“New management: a new era. We are raising our stance to Buy with a target price of 1,30 euros per share.” This is how Citi’s analysts received the news that Emilio Saracho is scheduled to become Banco Popular chairman at end-February. The share price continues to pick up, although overall people are waiting to see what the new chairman’s initiatives will be.
“Since the new chairman’s appointment was announced, Banco Popular’s stock price has performed positively, a trend which has continued into 2017. It has risen 6.3% since the start of the year and is the financial stock with the biggest advance in the market,” says Javier Bernat, analyst at GVC Beka Finance.
Much is expected from Saracho both as far as direct management of the bank and improving corporate governance is concerned. Especially valued is his reputation with institutional investors, in terms of being able to raise more capital as well as leading an eventual corporate move which finally ends Popular’s independent status. This is the view of Norbolsa banking analyst Nagore Díez: “the stock’s recent rally was down to Angel Ron’s resignation as chairman and the start of a period of analysis of the bank’s future, which could include being integrated into another financial group.” Díez adds “we should remember that Ron was the main defender of independence. A priori, we are betting on a continuation of the strategic plan announced under his leadership, which is very demanding.”
In this respect, and even without knowing what Saracho will do, Bernat believes the first effect of his arrival in the job is “reputational”. On the other hand, his experience in capital markets and investment banking should help offload the pressure on managing the balance sheet and obtaining wholesale funding – amongst other things, the asset segregation operation. “So there is greater visibility in the implementation of the strategic plan and in the day-to-day manangement, due to the fact that it will not completely fall on the CEO at a time when problems are accumulating.”
For the time being, analysts are speculating about what the new chairman should do with the bank. Rodrigo García, analyst at XTB, is also pro-Saracho, although he does flag some uncertainties: “We don’t know what ideas and changes he has in mind for the market. From our point of view, the main thing for Banco Popular is to once again make it a viable business and that its financial profitability provides shareholders with an interesting return again. For that to happen, it’s likely that measures will have to be implemented which will be prejudicial in the short-term for shareholders, creditors and employees”.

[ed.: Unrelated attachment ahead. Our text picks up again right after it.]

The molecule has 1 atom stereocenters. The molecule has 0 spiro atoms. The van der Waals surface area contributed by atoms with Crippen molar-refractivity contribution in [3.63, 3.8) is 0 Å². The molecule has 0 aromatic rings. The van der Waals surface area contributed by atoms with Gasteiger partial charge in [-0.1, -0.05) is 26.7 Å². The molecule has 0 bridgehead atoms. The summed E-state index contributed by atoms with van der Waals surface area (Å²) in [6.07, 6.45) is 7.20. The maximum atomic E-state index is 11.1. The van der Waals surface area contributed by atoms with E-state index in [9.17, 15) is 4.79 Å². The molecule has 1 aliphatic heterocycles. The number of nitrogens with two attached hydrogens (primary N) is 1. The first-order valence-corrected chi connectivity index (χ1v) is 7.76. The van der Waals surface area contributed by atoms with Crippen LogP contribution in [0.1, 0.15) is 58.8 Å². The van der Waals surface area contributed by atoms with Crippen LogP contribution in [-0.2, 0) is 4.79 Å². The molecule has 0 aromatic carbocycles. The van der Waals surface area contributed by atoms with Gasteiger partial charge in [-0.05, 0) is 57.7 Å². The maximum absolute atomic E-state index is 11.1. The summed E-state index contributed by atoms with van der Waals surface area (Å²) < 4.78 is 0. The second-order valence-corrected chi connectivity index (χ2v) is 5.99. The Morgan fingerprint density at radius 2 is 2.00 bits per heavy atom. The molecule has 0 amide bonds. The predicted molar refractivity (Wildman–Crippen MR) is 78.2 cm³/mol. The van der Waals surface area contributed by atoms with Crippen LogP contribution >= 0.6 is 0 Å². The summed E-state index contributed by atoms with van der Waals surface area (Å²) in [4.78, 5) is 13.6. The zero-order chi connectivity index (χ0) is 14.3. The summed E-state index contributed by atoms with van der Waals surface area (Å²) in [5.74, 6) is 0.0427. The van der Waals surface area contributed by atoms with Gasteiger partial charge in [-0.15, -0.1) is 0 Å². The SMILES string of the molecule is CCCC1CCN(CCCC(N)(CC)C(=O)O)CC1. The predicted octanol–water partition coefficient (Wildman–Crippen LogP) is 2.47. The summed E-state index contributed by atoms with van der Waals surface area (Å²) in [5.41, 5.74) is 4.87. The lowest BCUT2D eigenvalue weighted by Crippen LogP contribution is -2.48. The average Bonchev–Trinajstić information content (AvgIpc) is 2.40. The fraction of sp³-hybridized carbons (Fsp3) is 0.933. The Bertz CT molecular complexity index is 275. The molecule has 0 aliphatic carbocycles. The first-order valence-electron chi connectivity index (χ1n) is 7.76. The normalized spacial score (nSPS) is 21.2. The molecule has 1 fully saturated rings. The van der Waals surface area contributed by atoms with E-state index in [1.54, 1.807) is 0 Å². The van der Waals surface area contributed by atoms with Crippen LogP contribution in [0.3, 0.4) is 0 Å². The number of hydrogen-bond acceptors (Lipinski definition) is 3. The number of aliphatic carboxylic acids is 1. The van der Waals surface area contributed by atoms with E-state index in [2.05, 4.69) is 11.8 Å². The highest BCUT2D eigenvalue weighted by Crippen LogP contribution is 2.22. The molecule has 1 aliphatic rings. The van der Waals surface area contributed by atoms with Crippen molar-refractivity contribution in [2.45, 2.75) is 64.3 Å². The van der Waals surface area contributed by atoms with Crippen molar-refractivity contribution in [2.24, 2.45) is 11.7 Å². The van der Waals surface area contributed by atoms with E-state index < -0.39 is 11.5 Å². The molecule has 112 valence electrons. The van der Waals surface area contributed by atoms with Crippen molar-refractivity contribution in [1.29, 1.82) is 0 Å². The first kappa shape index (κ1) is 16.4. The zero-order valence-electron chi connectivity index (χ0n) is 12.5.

Citi analysts have given Saracho some very clear tasks to carry out and give the impression they will welcome him “…if he does the following: 1) confirms the bank’s problem assets are adequately covered and, if not, raise capital by 3 billion euros, according to our estimates; 2) completes the segregation of the lion’s share of 6 billion euros of impaired assets; 3) accelerates the pace of revenues from the commercial network; 4)completes the cost savings programme (branches, staff, processes) and 5) continues to strengthen corporate governance”.
Saracho is a deacon of coporate banking in Spain, who was born at the beginning of the 1990s. He spearheaded the sale of Endesa at an unimaginable price, many times higher than the best market estimate at the time. He is also said to be the ideal person to lead an operation to sell the bank. Citi has also done its figures looking at the posible buyers for Popular amongst the other Spanish banks, who would have to offer Popular’s shareholders a premium of around “20%-30%”. “We believe that BBVA, Santander, Caixabank and Bankia could extract costs and find synergies with Popular“, Citi says in its report. And which of those banks would stand to gain more? “BBVA would diversify beyond mortgages to loans for SMEs; Santander could obtain bigger synergies, in theory, since it is Popular’s main competitor in SME lending; Caixabank and Bankia could obtain much-needed diversification.”
The share price
In any envent, analysts are realistic ahead of the top management change. Rodrigo García, at XTB, considers that “the change of key people in the company, even though they are the most relevant in the organisation, will take effect in the medium-term. The short-term upside we have seen in the stock price is due to speculation rather than purely economic factors.”
Bernat thinks the same: “There won’t be a clearer longer term view until the second half of 2017. In this period we should not be surprised to see Banco Popular possibly losing market share as happened with Bankia. But then it will once again become one of the banks withe highest ROE ratio and high solvency levels. That said, what Bankia obtained with a bail-out in a relatively short space of time, Popular would do in the medium/long term”
The latest Market Consensus – from the Consejeros Group–, from a score of broking companies, established a target price of 1,58 euros per share at December 31 2016, although the stock has continued to rise since that date.
On the outlook for the share price, the technical analysis of Carlos Jaureguizar, at Noesis B2B Fintech on the “Saracho effect” is interesting:
Falls from 0,76 euros: the change is not credible
- Falls from 0,90 euros:the market is negative and does not take the change into accoun
- Between 1 and 2 euros: the market is giving him a chance
- Over 2 euros: the new management is gaining credibility
Jaureguizara also believes “things happen for a reason, macroeconomic, management, results, and the price reflects this ” as far as can” but it does reflect it.”